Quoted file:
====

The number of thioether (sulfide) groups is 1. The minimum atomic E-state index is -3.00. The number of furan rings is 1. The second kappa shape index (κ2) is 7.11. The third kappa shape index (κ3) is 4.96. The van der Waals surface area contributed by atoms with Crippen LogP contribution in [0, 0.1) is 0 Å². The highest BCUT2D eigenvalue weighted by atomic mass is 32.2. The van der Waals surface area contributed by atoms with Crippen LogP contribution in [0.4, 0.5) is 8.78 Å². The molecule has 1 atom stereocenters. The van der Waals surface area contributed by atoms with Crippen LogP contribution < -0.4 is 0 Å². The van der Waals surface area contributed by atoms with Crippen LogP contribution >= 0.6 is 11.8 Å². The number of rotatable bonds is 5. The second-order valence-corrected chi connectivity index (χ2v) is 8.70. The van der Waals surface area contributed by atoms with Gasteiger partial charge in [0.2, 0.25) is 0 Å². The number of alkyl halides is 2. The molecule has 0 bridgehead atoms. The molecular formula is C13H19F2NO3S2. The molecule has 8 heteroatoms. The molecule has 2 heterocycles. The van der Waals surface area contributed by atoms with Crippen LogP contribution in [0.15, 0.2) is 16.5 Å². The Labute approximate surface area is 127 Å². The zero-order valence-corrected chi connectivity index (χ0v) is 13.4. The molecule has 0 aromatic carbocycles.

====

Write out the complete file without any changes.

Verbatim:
The number of thioether (sulfide) groups is 1. The minimum atomic E-state index is -3.00. The number of furan rings is 1. The second kappa shape index (κ2) is 7.11. The third kappa shape index (κ3) is 4.96. The van der Waals surface area contributed by atoms with Crippen LogP contribution in [0, 0.1) is 0 Å². The highest BCUT2D eigenvalue weighted by atomic mass is 32.2. The van der Waals surface area contributed by atoms with Crippen LogP contribution in [0.4, 0.5) is 8.78 Å². The molecule has 1 atom stereocenters. The van der Waals surface area contributed by atoms with Crippen LogP contribution < -0.4 is 0 Å². The van der Waals surface area contributed by atoms with Crippen LogP contribution >= 0.6 is 11.8 Å². The number of rotatable bonds is 5. The second-order valence-corrected chi connectivity index (χ2v) is 8.70. The van der Waals surface area contributed by atoms with Gasteiger partial charge in [0.2, 0.25) is 0 Å². The number of alkyl halides is 2. The molecule has 0 bridgehead atoms. The molecular formula is C13H19F2NO3S2. The molecule has 8 heteroatoms. The molecule has 2 heterocycles. The van der Waals surface area contributed by atoms with Crippen LogP contribution in [0.15, 0.2) is 16.5 Å². The Labute approximate surface area is 127 Å². The zero-order valence-corrected chi connectivity index (χ0v) is 13.4. The molecule has 0 aromatic carbocycles.